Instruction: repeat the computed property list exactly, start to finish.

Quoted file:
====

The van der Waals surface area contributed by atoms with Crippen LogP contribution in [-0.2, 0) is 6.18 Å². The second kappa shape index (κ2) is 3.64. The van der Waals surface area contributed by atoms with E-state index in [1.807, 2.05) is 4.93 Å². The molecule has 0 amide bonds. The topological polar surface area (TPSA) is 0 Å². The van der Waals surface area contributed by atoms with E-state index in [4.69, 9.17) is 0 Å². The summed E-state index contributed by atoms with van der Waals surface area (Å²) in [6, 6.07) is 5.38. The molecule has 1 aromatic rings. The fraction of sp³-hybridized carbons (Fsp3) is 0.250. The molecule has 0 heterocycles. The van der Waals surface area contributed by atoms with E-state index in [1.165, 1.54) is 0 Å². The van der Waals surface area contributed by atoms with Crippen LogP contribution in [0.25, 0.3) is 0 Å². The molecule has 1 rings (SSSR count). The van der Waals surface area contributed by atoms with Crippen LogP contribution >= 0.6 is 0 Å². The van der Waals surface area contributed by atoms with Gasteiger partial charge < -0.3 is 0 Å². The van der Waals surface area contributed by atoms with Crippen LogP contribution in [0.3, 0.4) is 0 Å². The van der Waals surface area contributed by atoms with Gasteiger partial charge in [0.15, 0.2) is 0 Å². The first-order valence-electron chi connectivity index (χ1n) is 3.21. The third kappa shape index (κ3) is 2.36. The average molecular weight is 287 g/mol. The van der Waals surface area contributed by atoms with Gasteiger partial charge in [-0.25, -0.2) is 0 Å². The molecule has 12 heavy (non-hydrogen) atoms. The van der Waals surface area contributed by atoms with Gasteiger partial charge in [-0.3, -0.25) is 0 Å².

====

The van der Waals surface area contributed by atoms with Crippen LogP contribution in [-0.2, 0) is 6.18 Å². The second kappa shape index (κ2) is 3.64. The van der Waals surface area contributed by atoms with E-state index in [1.807, 2.05) is 4.93 Å². The molecule has 0 amide bonds. The topological polar surface area (TPSA) is 0 Å². The van der Waals surface area contributed by atoms with E-state index in [4.69, 9.17) is 0 Å². The summed E-state index contributed by atoms with van der Waals surface area (Å²) in [6, 6.07) is 5.38. The molecule has 1 aromatic rings. The fraction of sp³-hybridized carbons (Fsp3) is 0.250. The molecule has 0 heterocycles. The van der Waals surface area contributed by atoms with E-state index in [1.165, 1.54) is 0 Å². The van der Waals surface area contributed by atoms with Crippen LogP contribution in [0.25, 0.3) is 0 Å². The molecule has 1 rings (SSSR count). The van der Waals surface area contributed by atoms with Crippen LogP contribution >= 0.6 is 0 Å². The van der Waals surface area contributed by atoms with Gasteiger partial charge < -0.3 is 0 Å². The van der Waals surface area contributed by atoms with Crippen LogP contribution in [0.3, 0.4) is 0 Å². The van der Waals surface area contributed by atoms with Gasteiger partial charge in [0.15, 0.2) is 0 Å². The first-order valence-electron chi connectivity index (χ1n) is 3.21. The third kappa shape index (κ3) is 2.36. The average molecular weight is 287 g/mol. The van der Waals surface area contributed by atoms with Gasteiger partial charge in [-0.25, -0.2) is 0 Å². The molecule has 12 heavy (non-hydrogen) atoms. The van der Waals surface area contributed by atoms with Gasteiger partial charge in [-0.3, -0.25) is 0 Å².